Baited breath.

The sun rises over Blown Away approaching the the Marquises.

1st April 2024

09 50S 122 28W – Atuona, Tahauku Bay, Hivea Oa, Marquises, French Polynesia

Waiting with baited breath is usually considered a precursor to something fun and exciting. Sitting around the Christmas tree kiddies have baited breath waiting for their presents,while a groom has baited breath hoping his bride will turn up and walk down the aisle. As we limp across the huge expanse of the Pacific we have had baited breath whenever Ruffian rolled, each time we check our damaged rigging and whenever we read the updated weather. Sailing with baited breath is not fun and we can’t wait to breath a sigh of relief once the safety of Hiva Oa envelopes us.

Still with 1000 miles of empty ocean in front of us we continued with our usual offshore routines and continued nursing Ruffian along. We did everything we could to reduce the stress on our rigging and used all our knowledge of sailshapes, wind angles and Ruffian to ensure that our rigging wasn’t damaged any further. This however was to no avail.

As we walked the decks daily, with baited breath we checked the rigging, and worryingly, we saw strand after stand breaking and with every new break the chance of more failures became more probable. We thought our time with the mast upright was numbered and we started to prepare of the worst.

When our sails were not poled out we stowed the poles on deck (there normal position is up against the mast) so that if the mast did fall we could construct some sort of jury rig with them, we tracked the boats behind us thinking that if disaster did strike they could effect our rescue and we kept our grab bags to hand just in case the mast fell and holed in Ruffian. We moved the bolt croppers, hacksaw blades, and anything else we thought would be useful to a more accessible place. Never could we breath easily and for not one moment could we feel safe and secure in our precarious situation.

Even with disaster constantly on our minds daily life had to go on, hair still grew, clothes still got dirty, plants needed tending and eating was an ever present necessity.

As the days wore on Iain was looking more and more unkept and he was looking more and more like a monk as he head was simply growing through his hairline (or maybe he was just losing his hair). Taking him in her hands Fiona set the hair trimmers to their lowest setting and sheared Iain like a sheep. We watched as tufts of hair flew away in the trade winds and Iain’s virginal pink scalp was exposed to the sun. For Iain this was a poor state of affairs as under the bimini he froze while outside he the sun burnt the newly exposed skin, but at least he didn’t look like Friar tuck any more.

Although Ruffian was full of food we had been shamed by the boats following us into the game of fishing. Each and every boat seemed to have stories of huge Mahi Mahi’s being landed on deck, fresh tuna ceviche or fridges filled to the brim with Wahoo. We played out our lines and watched the lures dance about just like real fishies that were wanting to be eaten and simply waited to pull in our quarry.

Each day as dusk started to descend into darkness we’d reel in our lines and found that instead of pulling in glory our lines were not only bereft of fish, but also bereft of our lures. There were some big fish out there which were clearly playing with us and stopping us catching their smaller brethren.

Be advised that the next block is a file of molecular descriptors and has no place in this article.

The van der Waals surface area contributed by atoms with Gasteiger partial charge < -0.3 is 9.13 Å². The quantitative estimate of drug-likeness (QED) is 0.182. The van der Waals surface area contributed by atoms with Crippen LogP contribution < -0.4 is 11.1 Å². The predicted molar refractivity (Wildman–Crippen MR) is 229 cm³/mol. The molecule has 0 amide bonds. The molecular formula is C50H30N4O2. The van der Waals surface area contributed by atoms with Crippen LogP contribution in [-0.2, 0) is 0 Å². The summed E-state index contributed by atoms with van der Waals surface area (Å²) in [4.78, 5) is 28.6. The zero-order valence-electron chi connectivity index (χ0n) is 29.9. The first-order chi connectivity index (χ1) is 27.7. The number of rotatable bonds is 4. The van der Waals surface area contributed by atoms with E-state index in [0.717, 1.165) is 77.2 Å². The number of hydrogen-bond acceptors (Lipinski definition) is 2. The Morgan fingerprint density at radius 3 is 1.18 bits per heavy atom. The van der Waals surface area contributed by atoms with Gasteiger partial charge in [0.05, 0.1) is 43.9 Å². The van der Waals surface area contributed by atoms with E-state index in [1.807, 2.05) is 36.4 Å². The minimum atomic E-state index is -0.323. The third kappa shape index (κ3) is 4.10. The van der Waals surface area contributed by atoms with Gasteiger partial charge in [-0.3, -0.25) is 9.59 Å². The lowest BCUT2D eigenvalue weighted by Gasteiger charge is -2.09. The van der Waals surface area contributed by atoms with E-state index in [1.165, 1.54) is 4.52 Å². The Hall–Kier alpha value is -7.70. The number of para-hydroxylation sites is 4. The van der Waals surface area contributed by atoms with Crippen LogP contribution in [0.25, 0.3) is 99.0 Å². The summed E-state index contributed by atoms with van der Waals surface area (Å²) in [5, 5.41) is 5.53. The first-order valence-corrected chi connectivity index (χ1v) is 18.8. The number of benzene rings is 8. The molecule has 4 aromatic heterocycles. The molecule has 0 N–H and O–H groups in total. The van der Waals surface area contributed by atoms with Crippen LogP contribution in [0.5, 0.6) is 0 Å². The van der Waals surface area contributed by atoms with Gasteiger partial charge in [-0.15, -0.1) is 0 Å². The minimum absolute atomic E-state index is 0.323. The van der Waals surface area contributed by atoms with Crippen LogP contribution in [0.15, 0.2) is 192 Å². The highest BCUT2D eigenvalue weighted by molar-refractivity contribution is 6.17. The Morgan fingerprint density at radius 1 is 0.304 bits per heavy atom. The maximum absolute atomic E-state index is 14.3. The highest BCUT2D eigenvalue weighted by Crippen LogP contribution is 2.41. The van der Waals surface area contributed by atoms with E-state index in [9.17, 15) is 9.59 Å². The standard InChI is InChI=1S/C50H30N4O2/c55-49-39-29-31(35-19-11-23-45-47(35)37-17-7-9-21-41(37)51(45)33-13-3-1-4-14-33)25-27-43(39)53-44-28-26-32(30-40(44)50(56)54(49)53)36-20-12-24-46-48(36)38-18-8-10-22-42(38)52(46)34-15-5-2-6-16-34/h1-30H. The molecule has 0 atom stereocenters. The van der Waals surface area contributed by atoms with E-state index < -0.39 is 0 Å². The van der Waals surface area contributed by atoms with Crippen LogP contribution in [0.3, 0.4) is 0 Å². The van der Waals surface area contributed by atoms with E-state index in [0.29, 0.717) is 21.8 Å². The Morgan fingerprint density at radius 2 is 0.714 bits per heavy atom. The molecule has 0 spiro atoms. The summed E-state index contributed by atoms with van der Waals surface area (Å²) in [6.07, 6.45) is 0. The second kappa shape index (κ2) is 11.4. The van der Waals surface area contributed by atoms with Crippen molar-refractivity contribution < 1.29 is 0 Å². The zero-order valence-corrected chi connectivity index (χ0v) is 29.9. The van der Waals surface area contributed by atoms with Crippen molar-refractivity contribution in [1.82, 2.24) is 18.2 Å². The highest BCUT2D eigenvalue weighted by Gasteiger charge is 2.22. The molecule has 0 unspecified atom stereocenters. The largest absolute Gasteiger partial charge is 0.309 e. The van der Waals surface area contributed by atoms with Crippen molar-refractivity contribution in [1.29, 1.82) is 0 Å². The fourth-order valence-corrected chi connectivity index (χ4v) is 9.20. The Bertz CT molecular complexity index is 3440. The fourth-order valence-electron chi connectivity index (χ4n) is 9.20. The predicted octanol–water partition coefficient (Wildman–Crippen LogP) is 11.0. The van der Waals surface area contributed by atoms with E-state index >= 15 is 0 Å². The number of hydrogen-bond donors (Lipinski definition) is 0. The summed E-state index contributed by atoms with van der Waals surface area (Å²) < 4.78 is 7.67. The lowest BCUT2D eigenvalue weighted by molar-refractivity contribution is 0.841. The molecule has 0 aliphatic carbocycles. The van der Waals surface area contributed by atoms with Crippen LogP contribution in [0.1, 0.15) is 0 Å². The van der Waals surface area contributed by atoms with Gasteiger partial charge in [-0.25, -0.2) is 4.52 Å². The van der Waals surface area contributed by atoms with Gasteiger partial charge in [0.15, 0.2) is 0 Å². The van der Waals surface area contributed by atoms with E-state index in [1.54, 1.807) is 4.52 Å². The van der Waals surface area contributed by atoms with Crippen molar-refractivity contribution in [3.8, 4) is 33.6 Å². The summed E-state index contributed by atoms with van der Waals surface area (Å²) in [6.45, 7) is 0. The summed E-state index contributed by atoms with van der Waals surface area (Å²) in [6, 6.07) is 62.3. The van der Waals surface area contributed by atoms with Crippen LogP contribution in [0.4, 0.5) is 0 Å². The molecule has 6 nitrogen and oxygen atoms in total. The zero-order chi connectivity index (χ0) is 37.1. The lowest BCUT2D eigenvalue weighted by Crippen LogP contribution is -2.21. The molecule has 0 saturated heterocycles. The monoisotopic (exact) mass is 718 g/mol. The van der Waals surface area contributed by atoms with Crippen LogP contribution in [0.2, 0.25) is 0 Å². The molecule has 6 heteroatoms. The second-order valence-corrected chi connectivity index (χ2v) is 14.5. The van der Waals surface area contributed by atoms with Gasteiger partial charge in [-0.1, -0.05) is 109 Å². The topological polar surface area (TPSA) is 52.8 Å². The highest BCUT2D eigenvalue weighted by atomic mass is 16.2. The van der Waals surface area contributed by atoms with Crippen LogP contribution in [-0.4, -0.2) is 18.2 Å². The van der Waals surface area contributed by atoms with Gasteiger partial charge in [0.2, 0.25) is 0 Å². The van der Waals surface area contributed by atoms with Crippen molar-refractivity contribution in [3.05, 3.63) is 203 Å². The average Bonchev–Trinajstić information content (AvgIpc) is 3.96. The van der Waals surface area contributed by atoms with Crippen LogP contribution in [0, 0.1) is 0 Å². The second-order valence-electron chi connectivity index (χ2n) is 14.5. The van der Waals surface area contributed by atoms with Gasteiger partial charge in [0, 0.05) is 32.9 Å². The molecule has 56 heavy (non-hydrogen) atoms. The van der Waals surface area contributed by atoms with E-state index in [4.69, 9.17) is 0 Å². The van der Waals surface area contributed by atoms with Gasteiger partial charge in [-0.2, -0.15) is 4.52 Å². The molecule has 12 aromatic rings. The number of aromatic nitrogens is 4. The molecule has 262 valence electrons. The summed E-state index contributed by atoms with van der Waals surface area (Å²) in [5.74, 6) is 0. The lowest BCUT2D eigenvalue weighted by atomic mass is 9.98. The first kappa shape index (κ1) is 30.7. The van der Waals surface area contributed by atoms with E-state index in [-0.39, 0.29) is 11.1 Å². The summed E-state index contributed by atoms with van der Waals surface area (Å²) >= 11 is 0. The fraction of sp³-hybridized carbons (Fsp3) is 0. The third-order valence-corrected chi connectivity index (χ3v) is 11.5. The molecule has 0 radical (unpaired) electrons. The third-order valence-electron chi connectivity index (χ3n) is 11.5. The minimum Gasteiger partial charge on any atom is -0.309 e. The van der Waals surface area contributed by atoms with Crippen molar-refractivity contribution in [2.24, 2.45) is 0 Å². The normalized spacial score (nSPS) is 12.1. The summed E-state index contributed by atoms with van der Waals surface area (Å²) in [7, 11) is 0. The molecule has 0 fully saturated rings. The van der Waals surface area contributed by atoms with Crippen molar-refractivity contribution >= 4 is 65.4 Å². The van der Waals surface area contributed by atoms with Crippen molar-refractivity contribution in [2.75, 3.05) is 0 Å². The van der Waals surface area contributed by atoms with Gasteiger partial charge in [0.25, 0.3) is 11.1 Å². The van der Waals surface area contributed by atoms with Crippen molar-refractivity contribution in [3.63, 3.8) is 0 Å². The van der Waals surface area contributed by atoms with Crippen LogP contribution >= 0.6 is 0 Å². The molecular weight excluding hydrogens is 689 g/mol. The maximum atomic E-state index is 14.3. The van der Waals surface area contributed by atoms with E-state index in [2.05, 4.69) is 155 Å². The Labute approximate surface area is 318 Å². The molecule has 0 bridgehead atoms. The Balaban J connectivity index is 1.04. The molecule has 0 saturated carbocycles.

With no fish on the menu and Ruffian slowly sailing in the failing breeze a movie date night was in the offing to celebrate our 14 years of marriage. Homemade pizza’s complete with lovingly tended fresh basil emerged from the galley into a cockpit that had been turned into a cinema. Under the stars of the southern hemisphere we watched ‘Rocketman’, blasted out great tunes at full volume and how lucky we have been to share this ocean together.

Watching the last miles tick down we also watched the weather forecast change. There was a huge area of no wind developing around the Marquises and we just hoped that we ‘d arrive within motoring range before it did. We calculated and recalculated how far we could motor all though a spreadsheet whose formulas got ever more complicated with every revision taking into account every scenario.

Right on cue the wind died and our speadsheet told us we could turn on our engine. We could almost feel the safety of Hiva Oa and looked forward to breathing a sigh of relief, but like all good stories we couldn’t breath easily just yet.

With Ruffian happily motoring along we performed our usual hourly engine checks and as we did we gasped with shock. Our usually bone dry biles were full of water and the engine bay was full of acrid exhaust gasses. The cause of obvious, there was a big hole in the exhaust.

The big hole (8mm) was where our exhaust alarm had once sat. After many 1000’s of hours of faultless use the alarm had decided this was the time for it to finally corrode through and fall out. Through the hole sea water had sprayed everywhere and fumes seeped out. Within moments Iain had clamped the alarm back in place, sealed the hole and the engine once again purred away, pushing us along.

With the first light of dawn the tiny harbour on Hiva Oa came into sight and the masts of anchored boats swung in the swell. After 1000’s of ocean miles, 38 days at sea and 12 of our lowers stands broken our anchor dug into the thick mud and Ruffian stopped. Finally we had found safety and at last we could breath deeply as relief flowed over us.

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Author: Iain & Fiona Lewis

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